15. 15
    thefatgit on 19 May 2010 #

    The last Thatcherite upswing before that dramatic fall from grace. If you were lucky, lucky, lucky enough to live in the South, have a job, get yourself on the housing ladder with one of those Right To Buy deals, then life was sweet. If you didn’t fit the Tory mould, then you were forgotten. A scared and lonely shadow in an underpass near Waterloo station where an IMAX cinema now stands. A jobless statistic trapped in benefits purgatory FOR THE REST OF YOUR LIFE. A freezing pensioner unable to eat because you turned on an extra bar on the electric fire that day. Or you lived in the North.

    I’m just as conflicted as Tom, when it comes to this. In purely pop terms, this is an IMPORTANT RECORD. So much of what has followed on from this can tip their titfers in deference to Kylie and SAW and “I Should Be So Lucky”. Why? Well I can’t think of another late ’80s record that could engage so much of the after-shool crowd. Kylie was the “girl next-door”. Tomboy mechanic with the cute smile and the blonde bubble-perm from Neighbours. 5:30 pm time slot. Perfect. Pete Waterman could see it. The raw, malleable Kylie with an army of teenage fans, family friendly, Thatcher friendly, non-threatening persona…and she can sing. Perfect. Pete Waterman’s one size fits all brand of pop. Perfect. A combination that could not fail.

    So ISBL can be seen 2 ways: Perfect 80’s pop or the focal point for all that it stands for. Manufactured? Yes. Aspirational? The video sees Kylie in yuppie apartment setting, so…yes. The chorus seemed to attract the ire of every rockist with a pair of ears, but the kids. Oh, the kids loved it didn’t they? The song then, becomes this divider of opinion. Your judged on your appreciation of Kylie as if you’re down with The Evil Empire if you like her, or part of the Rebel Alliance if you hate her. No inbetween…black or white, Tory or Labour. Miss Minogue was the litmus test. In hindsight, that’s a little unfair on the poor girl. Hearing ISBL then, it’s placed somewhere in my memory as the backdrop to intense arguments and debates over Strongbows and Hedgehog crisps in a smoky pub. Hearing it now, it’s that far removed from those earnest conversations, all that remains is what PWL originally intended…a perfectly crafted pop song, from a production team at the top of their game. It’s an 8 from me.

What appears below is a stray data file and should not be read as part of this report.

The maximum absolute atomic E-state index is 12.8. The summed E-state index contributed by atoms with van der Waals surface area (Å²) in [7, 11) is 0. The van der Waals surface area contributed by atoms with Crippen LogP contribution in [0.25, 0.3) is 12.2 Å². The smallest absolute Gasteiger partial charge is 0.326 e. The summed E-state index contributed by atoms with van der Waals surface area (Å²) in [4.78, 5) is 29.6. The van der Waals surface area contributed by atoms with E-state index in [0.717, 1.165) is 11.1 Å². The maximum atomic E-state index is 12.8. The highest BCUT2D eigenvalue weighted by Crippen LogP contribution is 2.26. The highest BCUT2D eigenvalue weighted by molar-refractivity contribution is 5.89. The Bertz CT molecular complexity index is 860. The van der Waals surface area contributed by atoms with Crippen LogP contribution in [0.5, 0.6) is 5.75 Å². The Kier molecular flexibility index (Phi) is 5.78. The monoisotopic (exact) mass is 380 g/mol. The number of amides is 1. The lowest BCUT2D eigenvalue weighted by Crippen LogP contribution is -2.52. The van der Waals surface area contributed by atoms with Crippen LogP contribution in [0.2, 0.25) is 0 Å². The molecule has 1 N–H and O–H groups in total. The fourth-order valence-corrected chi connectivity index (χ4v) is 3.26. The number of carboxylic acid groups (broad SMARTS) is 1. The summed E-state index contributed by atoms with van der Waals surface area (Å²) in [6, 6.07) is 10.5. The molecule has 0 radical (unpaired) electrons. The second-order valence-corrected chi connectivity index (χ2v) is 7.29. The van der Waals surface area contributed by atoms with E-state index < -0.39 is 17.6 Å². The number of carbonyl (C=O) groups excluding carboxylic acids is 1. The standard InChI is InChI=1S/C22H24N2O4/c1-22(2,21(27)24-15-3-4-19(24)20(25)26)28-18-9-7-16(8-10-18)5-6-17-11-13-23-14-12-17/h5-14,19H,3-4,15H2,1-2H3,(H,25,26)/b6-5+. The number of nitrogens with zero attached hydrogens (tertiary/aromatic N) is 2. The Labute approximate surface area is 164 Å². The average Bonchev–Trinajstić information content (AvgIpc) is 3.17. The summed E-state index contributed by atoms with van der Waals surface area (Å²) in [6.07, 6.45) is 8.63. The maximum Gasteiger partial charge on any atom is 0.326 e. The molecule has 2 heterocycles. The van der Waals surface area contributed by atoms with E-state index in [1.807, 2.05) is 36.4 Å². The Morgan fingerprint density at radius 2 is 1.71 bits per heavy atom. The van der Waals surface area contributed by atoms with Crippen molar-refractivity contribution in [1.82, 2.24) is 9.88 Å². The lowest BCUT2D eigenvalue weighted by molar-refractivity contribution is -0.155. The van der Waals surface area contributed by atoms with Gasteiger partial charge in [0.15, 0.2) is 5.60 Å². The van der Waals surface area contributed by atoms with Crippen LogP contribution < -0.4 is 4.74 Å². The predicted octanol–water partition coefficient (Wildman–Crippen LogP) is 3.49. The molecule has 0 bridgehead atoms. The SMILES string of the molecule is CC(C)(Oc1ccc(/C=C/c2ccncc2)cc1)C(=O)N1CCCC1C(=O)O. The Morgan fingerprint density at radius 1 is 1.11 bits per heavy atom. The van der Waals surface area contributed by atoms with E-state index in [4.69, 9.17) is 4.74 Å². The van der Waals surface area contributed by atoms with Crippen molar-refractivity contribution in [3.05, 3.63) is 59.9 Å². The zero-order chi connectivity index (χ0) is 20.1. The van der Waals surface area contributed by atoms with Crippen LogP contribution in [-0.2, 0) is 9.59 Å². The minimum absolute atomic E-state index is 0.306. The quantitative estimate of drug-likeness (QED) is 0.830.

16. 16
    LondonLee on 19 May 2010 #

    I was going to say what JLucas did at #13. Her early singles with SAW were shrill, tinny crap to my ears (though catchy obviously) and it took that little layer of sophistication I heard on ‘Better The Devil..’ and ‘What Do I Have To Do’ for me to warm to her, the latter is easily my favourite SAW record. Perhaps not coincidentally that was also the first time I found her mildly fanciable.

  17. 17
    Hofmeister Bear on 19 May 2010 #

    It would be another 10 months before Scott and Charlene’s wedding went out in the UK as well. It’s already been said but the fundamental elements of ISBSL are textbook pure pop, it’s the production which lets it down. Nearly everything from SAW suffered the same problem – the production was either JUST the right side of cheap and cheerful, or just plain naff.

    Combined with the fact that the enduring popularity of Kylie has always baffled me means this is sub 5, No better than 4.

  18. 18
    Billy Smart on 19 May 2010 #

    Light Entertainment Watch: Oh what a career! Kylie’s UK TV appearances include;

    ANT AND DEC’S SATURDAY NIGHT TAKEAWAY: with James Pallister (Little Ant), Dylan McKenna Redshaw (Little Dec), Mark Evans (Voice Over), Tara Palmer-Tomkinson, Liberty X, Kylie Minogue, Lorraine Kelly (2003)

    AN AUDIENCE WITH…: Kylie Minogue (2001)

    CHRISTMAS MORNING WITH NOEL: with Gorden Kaye, Kuan Lee, Margaret Thatcher, Danny La Rue, David Steel, Kylie Minogue, Neil Kinnock, Harry Gration, John Leslie, Elton John (1987)